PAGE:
This module aims to develop specialist knowledge of the two major methods for structural analysis of molecular materials: NMR spectroscopy and X-ray crystallography. The physical basis of these techniques is explored in detail and related to instrumentation. Processes of sample preparation, the selection of appropriate modern experimentation and use of computational analysis to achieve full structure determinations are considered in detail.

The specialist knowledge is reinforced by a ‘hands on’ practical components and will include use of research instrumentation and software, to collect, process and analyse data, and troubleshoot method development. The practical sessions will also involve following written experimental protocols, working in a small group, and working to deadlines.

Method Development and Validation (Core)
Find out more

Method Development and Validation (Core)

This module comprises two main components:
The first will provide fundamental knowledge concerning strategies for Sampling, Data analysis, Reporting, Quality assurance and Quality control, Numerical and IT skills, and Safety in relation to analytical science.
The second will provide the general introductory principles and a theoretical understanding of a range of instrumental analytical techniques and their applications. The module aims to provide the background knowledge needed for an understanding of the various principles discussed in greater detail in other modules

Research Project (Core)
Find out more

Research Project (Core)

This module provides students with opportunity to apply chemical knowledge & laboratory skills to an extended practical research study. This is designed to further develop professional skills including the use of online literature/chemical data searching; the ability to critically review relevant published literature & written/oral presentation of research activities.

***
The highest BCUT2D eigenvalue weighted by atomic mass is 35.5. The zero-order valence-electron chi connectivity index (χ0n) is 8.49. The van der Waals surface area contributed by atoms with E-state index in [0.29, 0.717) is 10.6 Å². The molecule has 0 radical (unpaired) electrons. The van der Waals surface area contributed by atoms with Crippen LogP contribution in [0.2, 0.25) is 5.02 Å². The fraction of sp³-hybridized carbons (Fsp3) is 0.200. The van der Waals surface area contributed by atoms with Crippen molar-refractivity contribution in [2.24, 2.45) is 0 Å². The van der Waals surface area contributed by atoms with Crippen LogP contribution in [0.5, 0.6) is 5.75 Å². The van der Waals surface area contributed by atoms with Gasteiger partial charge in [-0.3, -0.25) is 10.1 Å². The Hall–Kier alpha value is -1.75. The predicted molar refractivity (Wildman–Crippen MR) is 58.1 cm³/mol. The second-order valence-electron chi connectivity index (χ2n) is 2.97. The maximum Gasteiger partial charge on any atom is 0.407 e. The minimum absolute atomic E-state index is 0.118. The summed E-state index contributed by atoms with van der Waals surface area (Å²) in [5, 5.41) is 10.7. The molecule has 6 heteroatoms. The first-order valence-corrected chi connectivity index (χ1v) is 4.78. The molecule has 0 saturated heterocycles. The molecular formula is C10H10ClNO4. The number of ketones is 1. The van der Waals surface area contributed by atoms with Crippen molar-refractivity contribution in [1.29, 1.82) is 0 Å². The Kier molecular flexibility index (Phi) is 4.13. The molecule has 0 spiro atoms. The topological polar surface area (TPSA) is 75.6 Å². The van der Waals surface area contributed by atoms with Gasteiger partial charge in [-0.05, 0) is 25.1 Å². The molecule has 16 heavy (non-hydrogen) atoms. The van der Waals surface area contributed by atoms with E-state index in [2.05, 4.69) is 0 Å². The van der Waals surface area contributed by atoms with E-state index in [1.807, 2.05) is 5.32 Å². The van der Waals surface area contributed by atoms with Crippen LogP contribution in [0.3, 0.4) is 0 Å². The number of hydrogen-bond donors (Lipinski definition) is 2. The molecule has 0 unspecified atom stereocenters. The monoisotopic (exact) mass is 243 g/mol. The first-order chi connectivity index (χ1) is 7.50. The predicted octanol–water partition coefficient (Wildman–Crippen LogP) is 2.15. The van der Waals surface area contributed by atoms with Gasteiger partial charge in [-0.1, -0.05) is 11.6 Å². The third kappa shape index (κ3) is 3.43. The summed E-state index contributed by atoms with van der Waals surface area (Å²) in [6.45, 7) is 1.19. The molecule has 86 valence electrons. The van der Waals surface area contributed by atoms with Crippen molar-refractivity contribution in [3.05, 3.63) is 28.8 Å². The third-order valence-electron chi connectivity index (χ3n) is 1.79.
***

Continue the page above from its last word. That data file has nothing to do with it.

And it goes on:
Professional and Personal Development (Core)
Find out more

Professional and Personal Development (Core)

This module allows systematic personal and professional development of a student in a specialist area of chemistry to enhance employability. This is achieved through development and execution of a personal learning plan designed using a process of self-reflection around 5 development themes: personal development; professional skills development; technical skills development; research interests; career development.

†The availability of optional modules may vary from year to year and will be subject to minimum student numbers being achieved. This means that the availability of specific optional modules cannot be guaranteed. Optional module selection may also be affected by staff availability.

The way students will be assessed on this course will vary for each module. It could include coursework, such as a dissertation or essay, written and practical exams, portfolio development, group work or presentations to name some examples.

Throughout this degree, students may receive tuition from professors, senior lecturers, lecturers, researchers, practitioners, visiting experts or technicians, and they may be supported in their learning by other students.

Assessment Feedback

The University of Lincoln's policy on assessment feedback aims to ensure that academics will return in-course assessments to students promptly – usually within 15 working days after the submission date.

Focus in the modules relating to the analytical instruments includes lectures, workshops and hands-on laboratory and instrument sessions with a team of interdisciplinary specialists in the area.
 2018/19 Entry*
Home/EU £7,300
Home/EU
(including Alumni Scholarship 25% reduction)**
£5,475
International £15,700
International
(Including International Alumni / Global Postgraduate Scholarship £2,000 reduction)**
£13,700
   
 Part-time Home/EU £41 per credit point
 Part-time International £87 per credit point

* Academic year September- July
** Subject to eligibility

Scholarships

As a postgraduate student you may be eligible for scholarships in addition to those shown above.

Guidance for Part-time Postgraduate Fees

To complete a standard Master's Taught programme, you must complete 180 credit points.

Full time students will be invoiced for the programme in full upon initial enrolment.

For part-time students, tuition fees are payable each credit point enrolled. To calculate your part-time fees, multiply the part-time fee per credit point by the number of credits you intend to complete within that academic year. This is usually between 60 and 90 credit points per year.

For example, if the fee per credit point for your programme is £38, and you enrol on 60 credits, the tuition fee payable for that academic year will be £2280.

Fees for enrolment on additional modules

Tuition fees for additional activity are payable by the student/sponsor and charged at the equivalent £ per credit point rate for each module. Additional activity includes:

- Enrolment on modules that are in addition to the validated programme curriculum

- Enrolment on modules that are over and above the full credit diet for the relevant academic year